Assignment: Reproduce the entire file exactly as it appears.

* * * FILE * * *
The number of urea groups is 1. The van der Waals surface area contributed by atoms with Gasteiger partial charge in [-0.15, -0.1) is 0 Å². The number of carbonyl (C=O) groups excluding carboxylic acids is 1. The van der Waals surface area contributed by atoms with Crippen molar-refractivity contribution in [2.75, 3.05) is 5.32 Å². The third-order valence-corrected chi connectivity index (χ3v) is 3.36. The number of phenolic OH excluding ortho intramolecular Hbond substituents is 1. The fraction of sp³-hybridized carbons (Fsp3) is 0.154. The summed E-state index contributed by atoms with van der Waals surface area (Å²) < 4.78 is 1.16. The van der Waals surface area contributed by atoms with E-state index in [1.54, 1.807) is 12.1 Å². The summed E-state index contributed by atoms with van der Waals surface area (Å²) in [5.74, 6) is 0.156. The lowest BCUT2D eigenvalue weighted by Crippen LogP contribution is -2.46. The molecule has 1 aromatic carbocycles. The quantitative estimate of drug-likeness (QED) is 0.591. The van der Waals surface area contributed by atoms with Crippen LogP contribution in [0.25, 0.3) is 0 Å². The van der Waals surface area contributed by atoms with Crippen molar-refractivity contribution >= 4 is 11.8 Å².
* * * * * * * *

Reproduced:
The number of urea groups is 1. The van der Waals surface area contributed by atoms with Gasteiger partial charge in [-0.15, -0.1) is 0 Å². The number of carbonyl (C=O) groups excluding carboxylic acids is 1. The van der Waals surface area contributed by atoms with Crippen molar-refractivity contribution in [2.75, 3.05) is 5.32 Å². The third-order valence-corrected chi connectivity index (χ3v) is 3.36. The number of phenolic OH excluding ortho intramolecular Hbond substituents is 1. The fraction of sp³-hybridized carbons (Fsp3) is 0.154. The summed E-state index contributed by atoms with van der Waals surface area (Å²) < 4.78 is 1.16. The van der Waals surface area contributed by atoms with E-state index in [1.54, 1.807) is 12.1 Å². The summed E-state index contributed by atoms with van der Waals surface area (Å²) in [5.74, 6) is 0.156. The lowest BCUT2D eigenvalue weighted by Crippen LogP contribution is -2.46. The molecule has 1 aromatic carbocycles. The quantitative estimate of drug-likeness (QED) is 0.591. The van der Waals surface area contributed by atoms with Crippen LogP contribution in [0.25, 0.3) is 0 Å². The van der Waals surface area contributed by atoms with Crippen molar-refractivity contribution >= 4 is 11.8 Å².